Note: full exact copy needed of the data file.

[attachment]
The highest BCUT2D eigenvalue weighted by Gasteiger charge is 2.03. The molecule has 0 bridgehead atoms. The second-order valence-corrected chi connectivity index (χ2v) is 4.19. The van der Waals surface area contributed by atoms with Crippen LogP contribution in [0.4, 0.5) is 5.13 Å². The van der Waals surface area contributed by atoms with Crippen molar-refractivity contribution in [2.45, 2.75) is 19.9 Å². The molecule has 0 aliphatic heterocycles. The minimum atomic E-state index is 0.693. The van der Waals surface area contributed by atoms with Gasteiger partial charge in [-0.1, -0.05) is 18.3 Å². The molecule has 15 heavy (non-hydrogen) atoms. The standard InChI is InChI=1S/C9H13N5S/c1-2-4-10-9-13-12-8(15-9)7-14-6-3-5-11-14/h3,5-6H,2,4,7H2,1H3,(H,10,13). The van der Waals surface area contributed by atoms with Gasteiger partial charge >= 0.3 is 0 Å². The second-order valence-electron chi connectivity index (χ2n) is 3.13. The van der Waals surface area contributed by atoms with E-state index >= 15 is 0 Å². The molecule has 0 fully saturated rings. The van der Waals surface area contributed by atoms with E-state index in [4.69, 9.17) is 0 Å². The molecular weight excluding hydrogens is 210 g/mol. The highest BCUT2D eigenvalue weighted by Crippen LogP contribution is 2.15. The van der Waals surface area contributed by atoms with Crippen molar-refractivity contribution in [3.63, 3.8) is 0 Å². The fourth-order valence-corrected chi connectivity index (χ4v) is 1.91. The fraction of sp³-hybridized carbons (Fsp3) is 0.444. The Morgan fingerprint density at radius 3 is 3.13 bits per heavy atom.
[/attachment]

The highest BCUT2D eigenvalue weighted by Gasteiger charge is 2.03. The molecule has 0 bridgehead atoms. The second-order valence-corrected chi connectivity index (χ2v) is 4.19. The van der Waals surface area contributed by atoms with Crippen LogP contribution in [0.4, 0.5) is 5.13 Å². The van der Waals surface area contributed by atoms with Crippen molar-refractivity contribution in [2.45, 2.75) is 19.9 Å². The molecule has 0 aliphatic heterocycles. The minimum atomic E-state index is 0.693. The van der Waals surface area contributed by atoms with Gasteiger partial charge in [-0.1, -0.05) is 18.3 Å². The molecule has 15 heavy (non-hydrogen) atoms. The standard InChI is InChI=1S/C9H13N5S/c1-2-4-10-9-13-12-8(15-9)7-14-6-3-5-11-14/h3,5-6H,2,4,7H2,1H3,(H,10,13). The van der Waals surface area contributed by atoms with Gasteiger partial charge >= 0.3 is 0 Å². The second-order valence-electron chi connectivity index (χ2n) is 3.13. The van der Waals surface area contributed by atoms with E-state index >= 15 is 0 Å². The molecule has 0 fully saturated rings. The van der Waals surface area contributed by atoms with E-state index in [4.69, 9.17) is 0 Å². The molecular weight excluding hydrogens is 210 g/mol. The highest BCUT2D eigenvalue weighted by Crippen LogP contribution is 2.15. The van der Waals surface area contributed by atoms with Crippen molar-refractivity contribution in [3.63, 3.8) is 0 Å². The fourth-order valence-corrected chi connectivity index (χ4v) is 1.91. The fraction of sp³-hybridized carbons (Fsp3) is 0.444. The Morgan fingerprint density at radius 3 is 3.13 bits per heavy atom.